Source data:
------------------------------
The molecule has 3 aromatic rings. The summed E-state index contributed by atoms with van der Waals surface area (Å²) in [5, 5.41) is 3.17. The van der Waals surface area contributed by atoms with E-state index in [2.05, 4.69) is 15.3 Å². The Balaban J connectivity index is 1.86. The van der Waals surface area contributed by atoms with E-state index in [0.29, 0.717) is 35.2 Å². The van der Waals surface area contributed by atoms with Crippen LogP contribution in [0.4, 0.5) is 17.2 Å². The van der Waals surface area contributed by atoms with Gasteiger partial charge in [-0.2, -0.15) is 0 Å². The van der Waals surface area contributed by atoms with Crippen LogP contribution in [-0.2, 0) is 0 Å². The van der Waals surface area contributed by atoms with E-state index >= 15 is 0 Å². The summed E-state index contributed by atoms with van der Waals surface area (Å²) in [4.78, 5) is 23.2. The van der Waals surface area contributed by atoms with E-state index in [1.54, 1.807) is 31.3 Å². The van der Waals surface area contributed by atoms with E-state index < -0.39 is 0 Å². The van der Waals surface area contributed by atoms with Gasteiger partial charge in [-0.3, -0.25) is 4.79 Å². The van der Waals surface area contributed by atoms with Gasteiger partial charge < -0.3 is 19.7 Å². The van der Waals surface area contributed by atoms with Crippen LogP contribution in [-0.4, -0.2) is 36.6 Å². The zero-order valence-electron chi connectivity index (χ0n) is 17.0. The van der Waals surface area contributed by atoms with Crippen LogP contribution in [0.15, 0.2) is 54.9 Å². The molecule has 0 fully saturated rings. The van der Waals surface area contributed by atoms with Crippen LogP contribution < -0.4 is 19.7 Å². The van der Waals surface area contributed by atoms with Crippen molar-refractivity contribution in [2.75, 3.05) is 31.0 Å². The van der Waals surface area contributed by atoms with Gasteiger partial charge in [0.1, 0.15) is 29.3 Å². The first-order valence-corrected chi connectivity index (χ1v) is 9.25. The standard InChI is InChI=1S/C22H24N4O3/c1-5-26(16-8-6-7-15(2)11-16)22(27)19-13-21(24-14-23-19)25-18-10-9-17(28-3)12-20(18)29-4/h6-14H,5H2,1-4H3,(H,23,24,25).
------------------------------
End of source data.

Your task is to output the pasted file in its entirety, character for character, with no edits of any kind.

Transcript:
The molecule has 3 aromatic rings. The summed E-state index contributed by atoms with van der Waals surface area (Å²) in [5, 5.41) is 3.17. The van der Waals surface area contributed by atoms with E-state index in [2.05, 4.69) is 15.3 Å². The Balaban J connectivity index is 1.86. The van der Waals surface area contributed by atoms with E-state index in [0.29, 0.717) is 35.2 Å². The van der Waals surface area contributed by atoms with Crippen LogP contribution in [0.4, 0.5) is 17.2 Å². The van der Waals surface area contributed by atoms with Gasteiger partial charge in [-0.2, -0.15) is 0 Å². The van der Waals surface area contributed by atoms with Crippen LogP contribution in [-0.2, 0) is 0 Å². The van der Waals surface area contributed by atoms with E-state index >= 15 is 0 Å². The summed E-state index contributed by atoms with van der Waals surface area (Å²) in [4.78, 5) is 23.2. The van der Waals surface area contributed by atoms with E-state index in [1.54, 1.807) is 31.3 Å². The van der Waals surface area contributed by atoms with E-state index < -0.39 is 0 Å². The van der Waals surface area contributed by atoms with Gasteiger partial charge in [-0.3, -0.25) is 4.79 Å². The van der Waals surface area contributed by atoms with Gasteiger partial charge < -0.3 is 19.7 Å². The van der Waals surface area contributed by atoms with Crippen LogP contribution in [-0.4, -0.2) is 36.6 Å². The zero-order valence-electron chi connectivity index (χ0n) is 17.0. The van der Waals surface area contributed by atoms with Crippen LogP contribution in [0.15, 0.2) is 54.9 Å². The molecule has 0 fully saturated rings. The van der Waals surface area contributed by atoms with Crippen LogP contribution < -0.4 is 19.7 Å². The van der Waals surface area contributed by atoms with Crippen molar-refractivity contribution in [2.75, 3.05) is 31.0 Å². The van der Waals surface area contributed by atoms with Gasteiger partial charge in [0.1, 0.15) is 29.3 Å². The first-order valence-corrected chi connectivity index (χ1v) is 9.25. The standard InChI is InChI=1S/C22H24N4O3/c1-5-26(16-8-6-7-15(2)11-16)22(27)19-13-21(24-14-23-19)25-18-10-9-17(28-3)12-20(18)29-4/h6-14H,5H2,1-4H3,(H,23,24,25).